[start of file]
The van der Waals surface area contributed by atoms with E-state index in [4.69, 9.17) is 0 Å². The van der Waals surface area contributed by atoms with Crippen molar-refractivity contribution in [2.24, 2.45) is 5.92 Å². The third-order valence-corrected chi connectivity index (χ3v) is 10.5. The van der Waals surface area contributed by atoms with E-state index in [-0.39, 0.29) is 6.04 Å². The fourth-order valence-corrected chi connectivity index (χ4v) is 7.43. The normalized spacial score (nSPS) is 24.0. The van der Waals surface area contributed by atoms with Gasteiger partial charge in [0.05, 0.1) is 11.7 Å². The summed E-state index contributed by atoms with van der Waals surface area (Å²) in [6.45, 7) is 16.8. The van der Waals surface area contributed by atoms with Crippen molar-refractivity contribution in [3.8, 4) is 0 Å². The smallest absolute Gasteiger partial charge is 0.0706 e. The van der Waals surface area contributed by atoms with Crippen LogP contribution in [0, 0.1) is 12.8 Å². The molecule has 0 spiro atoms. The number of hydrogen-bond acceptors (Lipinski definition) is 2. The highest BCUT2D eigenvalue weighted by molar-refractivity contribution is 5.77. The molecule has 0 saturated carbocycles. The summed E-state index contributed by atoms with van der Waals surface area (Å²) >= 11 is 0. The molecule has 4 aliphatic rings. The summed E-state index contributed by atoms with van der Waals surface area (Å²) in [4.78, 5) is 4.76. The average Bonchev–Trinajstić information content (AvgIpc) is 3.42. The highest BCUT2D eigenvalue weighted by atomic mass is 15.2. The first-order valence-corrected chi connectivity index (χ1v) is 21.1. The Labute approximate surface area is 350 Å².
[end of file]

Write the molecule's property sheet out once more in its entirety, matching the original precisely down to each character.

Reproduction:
The van der Waals surface area contributed by atoms with E-state index in [4.69, 9.17) is 0 Å². The van der Waals surface area contributed by atoms with Crippen molar-refractivity contribution in [2.24, 2.45) is 5.92 Å². The third-order valence-corrected chi connectivity index (χ3v) is 10.5. The van der Waals surface area contributed by atoms with E-state index in [-0.39, 0.29) is 6.04 Å². The fourth-order valence-corrected chi connectivity index (χ4v) is 7.43. The normalized spacial score (nSPS) is 24.0. The van der Waals surface area contributed by atoms with Gasteiger partial charge in [0.05, 0.1) is 11.7 Å². The summed E-state index contributed by atoms with van der Waals surface area (Å²) in [6.45, 7) is 16.8. The van der Waals surface area contributed by atoms with Crippen molar-refractivity contribution in [3.8, 4) is 0 Å². The smallest absolute Gasteiger partial charge is 0.0706 e. The van der Waals surface area contributed by atoms with Crippen LogP contribution in [0, 0.1) is 12.8 Å². The molecule has 0 spiro atoms. The number of hydrogen-bond acceptors (Lipinski definition) is 2. The highest BCUT2D eigenvalue weighted by molar-refractivity contribution is 5.77. The molecule has 0 saturated carbocycles. The summed E-state index contributed by atoms with van der Waals surface area (Å²) >= 11 is 0. The molecule has 4 aliphatic rings. The summed E-state index contributed by atoms with van der Waals surface area (Å²) in [4.78, 5) is 4.76. The average Bonchev–Trinajstić information content (AvgIpc) is 3.42. The highest BCUT2D eigenvalue weighted by atomic mass is 15.2. The first-order valence-corrected chi connectivity index (χ1v) is 21.1. The Labute approximate surface area is 350 Å².